The principle issue is that Christ is our high priest – and for that matter (the following is in Hebrews) his is not of the Aaronic order – but the Melchezedec; and the prohibitions/ritual cleansings were a part of the Law, which point is to Christ – but do not supersede or make any form of substitution or equality with Him. And in regards to Alcohol – the priests could only not drink while they were doing their ’rotation’ in the temple; because that work – under the law – was never completed as long as it was undertaken by human hands. But Christ not only drank but he made wine. He makes a clear distinction between himself and John the Baptist. If neither really drank wine then the whole verse does not make sense. Christ tell us he is accused of being a glutton because he eats food, and a winebibber because he drinks wine. No one would accuse him of being an alcoholic if he only drank grape juice.

The real issue of John the Baptist/Christ comparison in Matthew 11:19 & Luke 7:34 is in the fact that what God is saying is that there are people who are not satisfied with either the legalism that we had under the Law, nor the Liberty that we have in Christ Jesus. Christ says, in Luke 7:31, “Whereunto then shall I liken the men of this generation? and to what are they like?” before he compares contrasts himself with John the Baptist. They are just perpetual ’haters’ who will find fault with anything and anybody anywhere. Here we see – for the first time – the full revelation of God in Christ, The Word made Flesh, the Law fulfilled; and just like people do now – only then, for the first time in the history of God’s revelation; they we’rnt’ havin’ it. Neither Legalism nor Liberty would satisfy them.

Ultimately – we can know that we can get married and have sex and jump in the car and serve communion, take up the offering, or even preach -and we don’t have to go through some elaborate process before we can even set foot in the church. It is a shame that so many Christians don’t understand that for the same reason – Christ – we don’t have to be subject to a spirit of fear, but a spirit of understanding that we are in adopted into Christ (Romans 8:15); but we can enjoy a glass of wine and understand that it is not a curse, but a gift from God (Psalm 104:15), and understand that that liberty comes from a relationship with Christ (Deu 14:26).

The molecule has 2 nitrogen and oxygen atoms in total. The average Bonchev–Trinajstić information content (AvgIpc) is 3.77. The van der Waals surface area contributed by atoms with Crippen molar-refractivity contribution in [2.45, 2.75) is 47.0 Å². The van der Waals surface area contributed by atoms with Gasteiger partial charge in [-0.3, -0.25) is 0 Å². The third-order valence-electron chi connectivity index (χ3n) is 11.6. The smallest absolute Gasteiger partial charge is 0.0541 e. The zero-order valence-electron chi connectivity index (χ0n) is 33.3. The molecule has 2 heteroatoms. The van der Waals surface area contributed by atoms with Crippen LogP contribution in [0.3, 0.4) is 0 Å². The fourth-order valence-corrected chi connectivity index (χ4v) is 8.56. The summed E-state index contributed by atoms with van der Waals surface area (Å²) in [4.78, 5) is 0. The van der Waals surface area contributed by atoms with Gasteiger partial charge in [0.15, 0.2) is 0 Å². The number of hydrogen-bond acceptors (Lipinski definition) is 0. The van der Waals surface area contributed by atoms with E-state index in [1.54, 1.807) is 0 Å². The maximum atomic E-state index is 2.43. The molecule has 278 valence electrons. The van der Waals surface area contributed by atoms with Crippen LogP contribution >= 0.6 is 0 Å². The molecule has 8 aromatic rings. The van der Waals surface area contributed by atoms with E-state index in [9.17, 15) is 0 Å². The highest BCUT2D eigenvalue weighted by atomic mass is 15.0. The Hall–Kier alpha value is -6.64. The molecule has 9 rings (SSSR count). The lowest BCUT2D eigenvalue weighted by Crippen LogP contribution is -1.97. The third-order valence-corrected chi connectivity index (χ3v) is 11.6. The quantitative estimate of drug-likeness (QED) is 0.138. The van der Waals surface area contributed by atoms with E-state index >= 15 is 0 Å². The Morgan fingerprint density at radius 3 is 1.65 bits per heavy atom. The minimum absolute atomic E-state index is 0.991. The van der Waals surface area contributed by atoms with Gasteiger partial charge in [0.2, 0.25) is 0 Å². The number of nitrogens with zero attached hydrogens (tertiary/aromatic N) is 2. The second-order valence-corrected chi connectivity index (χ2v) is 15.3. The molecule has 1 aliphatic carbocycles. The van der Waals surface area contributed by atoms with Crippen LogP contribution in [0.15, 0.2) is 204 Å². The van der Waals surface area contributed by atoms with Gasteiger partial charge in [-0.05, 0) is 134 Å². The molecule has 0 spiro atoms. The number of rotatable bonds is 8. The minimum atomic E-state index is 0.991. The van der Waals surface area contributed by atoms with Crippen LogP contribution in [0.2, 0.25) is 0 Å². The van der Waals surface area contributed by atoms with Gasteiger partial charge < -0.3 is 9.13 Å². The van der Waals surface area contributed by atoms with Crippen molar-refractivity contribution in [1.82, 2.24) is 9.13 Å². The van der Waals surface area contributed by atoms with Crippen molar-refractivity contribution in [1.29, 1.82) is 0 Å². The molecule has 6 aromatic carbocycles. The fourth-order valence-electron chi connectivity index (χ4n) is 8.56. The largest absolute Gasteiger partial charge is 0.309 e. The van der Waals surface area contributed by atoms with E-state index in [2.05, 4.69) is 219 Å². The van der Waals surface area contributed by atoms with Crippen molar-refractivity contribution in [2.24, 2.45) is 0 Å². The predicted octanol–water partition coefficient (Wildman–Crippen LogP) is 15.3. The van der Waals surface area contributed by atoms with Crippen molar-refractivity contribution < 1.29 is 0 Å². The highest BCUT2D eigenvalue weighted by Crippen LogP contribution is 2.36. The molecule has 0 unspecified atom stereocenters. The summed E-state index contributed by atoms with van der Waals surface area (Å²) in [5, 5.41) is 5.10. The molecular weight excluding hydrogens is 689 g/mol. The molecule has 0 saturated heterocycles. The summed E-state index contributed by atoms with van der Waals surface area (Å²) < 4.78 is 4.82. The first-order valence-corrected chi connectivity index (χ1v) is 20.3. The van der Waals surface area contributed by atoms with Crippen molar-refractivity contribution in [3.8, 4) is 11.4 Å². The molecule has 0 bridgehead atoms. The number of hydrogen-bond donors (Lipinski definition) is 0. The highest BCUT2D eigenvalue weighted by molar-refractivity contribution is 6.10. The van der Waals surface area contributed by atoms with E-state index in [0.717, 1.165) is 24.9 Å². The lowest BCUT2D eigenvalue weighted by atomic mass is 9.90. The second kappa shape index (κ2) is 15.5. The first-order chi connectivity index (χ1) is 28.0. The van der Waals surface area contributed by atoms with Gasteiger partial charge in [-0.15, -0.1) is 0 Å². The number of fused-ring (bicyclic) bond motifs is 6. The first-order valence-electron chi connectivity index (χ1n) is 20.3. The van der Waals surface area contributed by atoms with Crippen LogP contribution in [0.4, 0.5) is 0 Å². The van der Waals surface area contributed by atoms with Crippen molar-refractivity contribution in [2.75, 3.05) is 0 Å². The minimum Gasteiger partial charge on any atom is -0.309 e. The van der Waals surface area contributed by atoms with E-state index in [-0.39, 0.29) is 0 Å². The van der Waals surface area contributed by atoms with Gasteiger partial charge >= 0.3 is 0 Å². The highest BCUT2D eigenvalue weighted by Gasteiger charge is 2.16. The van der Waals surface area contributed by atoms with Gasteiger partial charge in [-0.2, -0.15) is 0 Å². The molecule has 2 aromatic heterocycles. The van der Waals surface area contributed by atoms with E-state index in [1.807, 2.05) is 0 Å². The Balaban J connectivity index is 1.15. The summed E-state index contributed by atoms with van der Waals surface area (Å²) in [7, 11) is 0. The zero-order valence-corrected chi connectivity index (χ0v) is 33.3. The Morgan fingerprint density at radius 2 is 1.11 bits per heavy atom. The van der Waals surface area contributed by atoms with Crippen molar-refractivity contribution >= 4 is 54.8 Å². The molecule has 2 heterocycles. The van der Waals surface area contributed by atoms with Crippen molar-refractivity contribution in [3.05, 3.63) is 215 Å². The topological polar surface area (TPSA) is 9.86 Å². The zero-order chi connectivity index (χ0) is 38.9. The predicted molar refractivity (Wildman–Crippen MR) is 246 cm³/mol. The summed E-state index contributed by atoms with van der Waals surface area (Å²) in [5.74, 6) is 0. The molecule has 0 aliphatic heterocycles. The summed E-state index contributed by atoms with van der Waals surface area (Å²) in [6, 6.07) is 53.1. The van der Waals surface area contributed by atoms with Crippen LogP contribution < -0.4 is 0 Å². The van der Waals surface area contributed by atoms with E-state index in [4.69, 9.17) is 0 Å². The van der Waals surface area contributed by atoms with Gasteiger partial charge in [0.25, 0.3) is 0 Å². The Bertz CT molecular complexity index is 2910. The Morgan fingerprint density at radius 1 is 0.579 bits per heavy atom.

I know, and am persuaded by the Lord Jesus, that [there is] nothing unclean of itself: but to him that esteemeth any thing to be unclean, to him [it is] unclean. But if thy brother be grieved with [thy] meat, now walkest thou not charitably. Destroy not him with thy meat, for whom Christ died. Let not then your good be evil spoken of:
For the kingdom of God is not meat and drink; but righteousness, and peace, and joy in the Holy Ghost. For he that in these things serveth Christ [is] acceptable to God, and approved of men. Let us therefore follow after the things which make for peace, and things wherewith one may edify another. For meat destroy not the work of God. All things indeed [are] pure; but [it is] evil for that man who eateth with offence.
[It is] good neither to eat flesh, nor to drink wine, nor [any thing] whereby thy brother stumbleth, or is offended, or is made weak. Hast thou faith? have [it] to thyself before God. Happy [is] he that condemneth not himself in that thing which he alloweth.
And he that doubteth is damned if he eat, because [he eateth] not of faith: for whatsoever [is] not of faith is sin.
– Romans 14:14-23

For ye have not received the spirit of bondage again to fear; but ye have received the Spirit of adoption, whereby we cry, Abba, Father.
– Romans 8:15

And thou shalt bestow that money for whatsoever thy soul lusteth after, for oxen, or for sheep, or for wine, or for strong drink, or for whatsoever thy soul desireth: and thou shalt eat there before the LORD thy God, and thou shalt rejoice, thou, and thine household.
– Deu 14:26

For John the Baptist came neither eating bread nor drinking wine; and ye say, He hath a devil. The Son of man is come eating and drinking; and ye say, Behold a gluttonous man, and a winebibber, a friend of publicans and sinners! But wisdom is justified of all her children.
– luke 7:33-35

Just some thoughts…